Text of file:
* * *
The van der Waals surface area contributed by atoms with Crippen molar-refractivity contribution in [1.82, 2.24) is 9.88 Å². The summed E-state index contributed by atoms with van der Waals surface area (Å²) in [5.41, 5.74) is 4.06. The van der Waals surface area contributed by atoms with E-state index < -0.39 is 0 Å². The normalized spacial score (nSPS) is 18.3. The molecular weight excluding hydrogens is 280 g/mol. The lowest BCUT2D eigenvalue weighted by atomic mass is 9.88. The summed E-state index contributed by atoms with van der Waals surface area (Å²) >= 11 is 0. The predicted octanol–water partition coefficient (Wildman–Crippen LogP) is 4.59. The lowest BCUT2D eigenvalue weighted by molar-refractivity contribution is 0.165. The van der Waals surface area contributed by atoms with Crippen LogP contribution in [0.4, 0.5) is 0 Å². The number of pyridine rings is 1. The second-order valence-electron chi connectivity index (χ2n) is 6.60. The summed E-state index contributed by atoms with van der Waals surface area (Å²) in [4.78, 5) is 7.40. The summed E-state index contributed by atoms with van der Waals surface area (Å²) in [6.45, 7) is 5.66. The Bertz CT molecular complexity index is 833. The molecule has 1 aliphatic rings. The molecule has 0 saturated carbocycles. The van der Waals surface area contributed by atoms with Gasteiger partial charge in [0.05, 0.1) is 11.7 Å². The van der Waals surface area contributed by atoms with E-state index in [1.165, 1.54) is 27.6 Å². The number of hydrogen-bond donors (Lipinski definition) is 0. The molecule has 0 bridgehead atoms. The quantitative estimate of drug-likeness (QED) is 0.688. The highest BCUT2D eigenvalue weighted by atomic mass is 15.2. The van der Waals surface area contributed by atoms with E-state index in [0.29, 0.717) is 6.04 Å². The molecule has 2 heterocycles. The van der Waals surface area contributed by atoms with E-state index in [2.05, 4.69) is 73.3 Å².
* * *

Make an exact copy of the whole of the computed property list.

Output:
The van der Waals surface area contributed by atoms with Crippen molar-refractivity contribution in [1.82, 2.24) is 9.88 Å². The summed E-state index contributed by atoms with van der Waals surface area (Å²) in [5.41, 5.74) is 4.06. The van der Waals surface area contributed by atoms with E-state index < -0.39 is 0 Å². The normalized spacial score (nSPS) is 18.3. The molecular weight excluding hydrogens is 280 g/mol. The lowest BCUT2D eigenvalue weighted by atomic mass is 9.88. The summed E-state index contributed by atoms with van der Waals surface area (Å²) >= 11 is 0. The predicted octanol–water partition coefficient (Wildman–Crippen LogP) is 4.59. The lowest BCUT2D eigenvalue weighted by molar-refractivity contribution is 0.165. The van der Waals surface area contributed by atoms with Crippen LogP contribution in [0.4, 0.5) is 0 Å². The number of pyridine rings is 1. The second-order valence-electron chi connectivity index (χ2n) is 6.60. The summed E-state index contributed by atoms with van der Waals surface area (Å²) in [4.78, 5) is 7.40. The summed E-state index contributed by atoms with van der Waals surface area (Å²) in [6.45, 7) is 5.66. The Bertz CT molecular complexity index is 833. The molecule has 1 aliphatic rings. The molecule has 0 saturated carbocycles. The van der Waals surface area contributed by atoms with Gasteiger partial charge in [0.05, 0.1) is 11.7 Å². The van der Waals surface area contributed by atoms with E-state index in [1.165, 1.54) is 27.6 Å². The number of hydrogen-bond donors (Lipinski definition) is 0. The molecule has 0 bridgehead atoms. The quantitative estimate of drug-likeness (QED) is 0.688. The highest BCUT2D eigenvalue weighted by atomic mass is 15.2. The van der Waals surface area contributed by atoms with E-state index in [0.29, 0.717) is 6.04 Å². The molecule has 2 heterocycles. The van der Waals surface area contributed by atoms with E-state index in [2.05, 4.69) is 73.3 Å².